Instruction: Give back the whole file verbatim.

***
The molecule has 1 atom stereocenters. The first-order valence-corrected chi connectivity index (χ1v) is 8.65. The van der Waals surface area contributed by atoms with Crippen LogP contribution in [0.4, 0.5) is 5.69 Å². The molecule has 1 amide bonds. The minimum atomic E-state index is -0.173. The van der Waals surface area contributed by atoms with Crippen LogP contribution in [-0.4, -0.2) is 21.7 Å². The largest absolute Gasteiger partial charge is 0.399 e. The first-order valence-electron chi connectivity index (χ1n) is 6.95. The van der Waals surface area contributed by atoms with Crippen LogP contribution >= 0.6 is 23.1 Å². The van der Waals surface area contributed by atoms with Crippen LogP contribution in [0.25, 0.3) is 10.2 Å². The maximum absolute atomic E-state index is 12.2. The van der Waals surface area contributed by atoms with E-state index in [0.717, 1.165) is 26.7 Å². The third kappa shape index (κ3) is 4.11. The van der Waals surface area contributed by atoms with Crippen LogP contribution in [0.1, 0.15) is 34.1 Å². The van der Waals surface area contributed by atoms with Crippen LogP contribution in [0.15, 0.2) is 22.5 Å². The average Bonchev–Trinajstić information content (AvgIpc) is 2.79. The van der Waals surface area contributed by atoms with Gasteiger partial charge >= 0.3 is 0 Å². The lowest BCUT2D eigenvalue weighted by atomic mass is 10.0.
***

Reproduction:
The molecule has 1 atom stereocenters. The first-order valence-corrected chi connectivity index (χ1v) is 8.65. The van der Waals surface area contributed by atoms with Crippen LogP contribution in [0.4, 0.5) is 5.69 Å². The molecule has 1 amide bonds. The minimum atomic E-state index is -0.173. The van der Waals surface area contributed by atoms with Crippen LogP contribution in [-0.4, -0.2) is 21.7 Å². The largest absolute Gasteiger partial charge is 0.399 e. The first-order valence-electron chi connectivity index (χ1n) is 6.95. The van der Waals surface area contributed by atoms with Crippen LogP contribution >= 0.6 is 23.1 Å². The van der Waals surface area contributed by atoms with Crippen LogP contribution in [0.25, 0.3) is 10.2 Å². The maximum absolute atomic E-state index is 12.2. The van der Waals surface area contributed by atoms with E-state index in [0.717, 1.165) is 26.7 Å². The third kappa shape index (κ3) is 4.11. The van der Waals surface area contributed by atoms with Crippen LogP contribution in [0.1, 0.15) is 34.1 Å². The van der Waals surface area contributed by atoms with Crippen LogP contribution in [0.15, 0.2) is 22.5 Å². The average Bonchev–Trinajstić information content (AvgIpc) is 2.79. The van der Waals surface area contributed by atoms with Gasteiger partial charge >= 0.3 is 0 Å². The lowest BCUT2D eigenvalue weighted by atomic mass is 10.0.